It is fair because it doesn't change the outcomes of current murderers who are incarcerated because they never get parole. All the research we have done proves that they are incarcerated for life. It is just because we are ensuring that the system still gives the power to the courts and the judges to use their discretionary powers and authority to determine the credibility and circumstances of each case and to apply the sentencing fairly and justly. It is compassionate. I can't stress that enough. This is about standing up for the families of the victims, making sure they don't have to endure ongoing and unnecessary Parole Board hearings at which they are revictimized and which all too often feed the depravity of those murderers.
    Thank you.


    Thank you very much, Mr. Bezan.
    We'll start with questions now.
    Mr. MacKenzie.
    Thank you, Chair.
    Thank you, James, for bringing this bill forward.
    I don't think you can express how deeply people who have to attend National Parole Board hearings are affected. It is the way the system operates. We understand that, but you have explained how people feel about having to go to those Parole Board hearings every two years.
    You're talking about people like Clifford Olson. You're not talking about the young man down the street, who inadvertently runs afoul of the law. These are the worst of the worst of the worst.
    You mentioned the Tori Stafford case. That's from my own community, my own police department. I see Rodney probably three times a month, maybe more often. His life is a disaster. I can't begin to explain what it has meant to him, so for him to have to go to the National Parole Board for these people just perpetuates and perpetuates.
    Your bill is for the families. Is that true?
     That's true. I'd say that this is all about saving them the grief.
    I should point out that of course bills can't be retroactive, so this is about all cases going forward. All we can do is compare that to the Tori Stafford case and others, knowing what those families have endured and what they're going to have to continue to face, because you aren't going to change those sentences that individuals like Rafferty and McClintic currently have.
    Unfortunately, Rodney is going to have to go through what we're trying to prevent in the future.
    Right. Having said that—I think everyone in this room understands that—what it does is give us a kind of check mark for the kind of people we'll be dealing with in the future with this legislation. You've also made it very clear that it doesn't take away the discretion of the judge or the jury. It seems to me to be a logical situation.
    We saw in the paper just last week that a family from Toronto whose son, a police officer, was murdered is now going to Vancouver for a Parole Board hearing, 25 years after that, and even that creates a lot of anxiety for these people.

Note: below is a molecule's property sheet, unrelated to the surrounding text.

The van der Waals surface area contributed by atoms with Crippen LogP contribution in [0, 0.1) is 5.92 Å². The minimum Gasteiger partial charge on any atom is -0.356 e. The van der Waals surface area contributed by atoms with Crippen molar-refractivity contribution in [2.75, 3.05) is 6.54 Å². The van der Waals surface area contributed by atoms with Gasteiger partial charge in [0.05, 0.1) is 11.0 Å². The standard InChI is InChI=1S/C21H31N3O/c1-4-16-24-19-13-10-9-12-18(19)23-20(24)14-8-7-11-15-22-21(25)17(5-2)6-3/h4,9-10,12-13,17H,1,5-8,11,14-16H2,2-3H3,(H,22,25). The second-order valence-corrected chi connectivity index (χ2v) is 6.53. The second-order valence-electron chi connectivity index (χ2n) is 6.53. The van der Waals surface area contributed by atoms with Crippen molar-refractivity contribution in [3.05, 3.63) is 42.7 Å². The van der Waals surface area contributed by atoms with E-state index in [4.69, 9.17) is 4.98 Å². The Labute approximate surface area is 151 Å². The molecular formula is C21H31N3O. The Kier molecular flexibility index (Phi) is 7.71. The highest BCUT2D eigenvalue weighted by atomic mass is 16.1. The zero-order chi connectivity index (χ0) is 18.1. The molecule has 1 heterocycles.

You've talked with many of these people. Did they see any solutions other than what you have here?
    Well, when you look at the cases around people like Paul Bernardo or Clifford Olson, because of Bill C-48 ending sentence discounts for multiple murders, those psychopathic serial killers will be already captured by that bill. They can get consecutive life sentences of up to 25 years.
    This is really about that single case like Tori Stafford's, where we can increase it from 25 to 40 years. Again, it's about those families. Part of what I originally drafted in 2012 has been taken care of under Bill C-48, but we still have that hole of those heinous murderers who go out there and find that one child or that one victim, and then brutally torture, sexually assault and kill them.


    You mentioned the Bruce McArthur case. I think there are eight victims in that situation. Bill C-48 would allow for consecutive terms there, but in this situation, if he had been apprehended after one victim, he would fall under what you have here in this bill.
    That's right. If Bruce McArthur had killed only one victim, he could have faced up to 40 years.
    Again, what that case proved is that the judge used his discretion in the sentencing. Rather than going with eight consecutive multiple sentences, I believe he came up with 25 years as the parole ineligibility for those eight victims. Take into consideration the age of the murderer, Bruce McArthur. He was 66 years old at the time of sentencing.
    If we were to look at the worst of the worst, which we have here, I don't think we need to be psychiatrists to understand that there is something wrong with these people and it is going to be very difficult for society to accept them back into the general population.
    Having said that, there is an opportunity for them within the system to apply for parole, albeit a long way down the road. Many of these offences are committed by people who are in their twenties, so they would still have the opportunity to have parole eligibility 40 years later. It seems like a long time, yet it's not a long time if you're the victim's family. Is that the sense you get?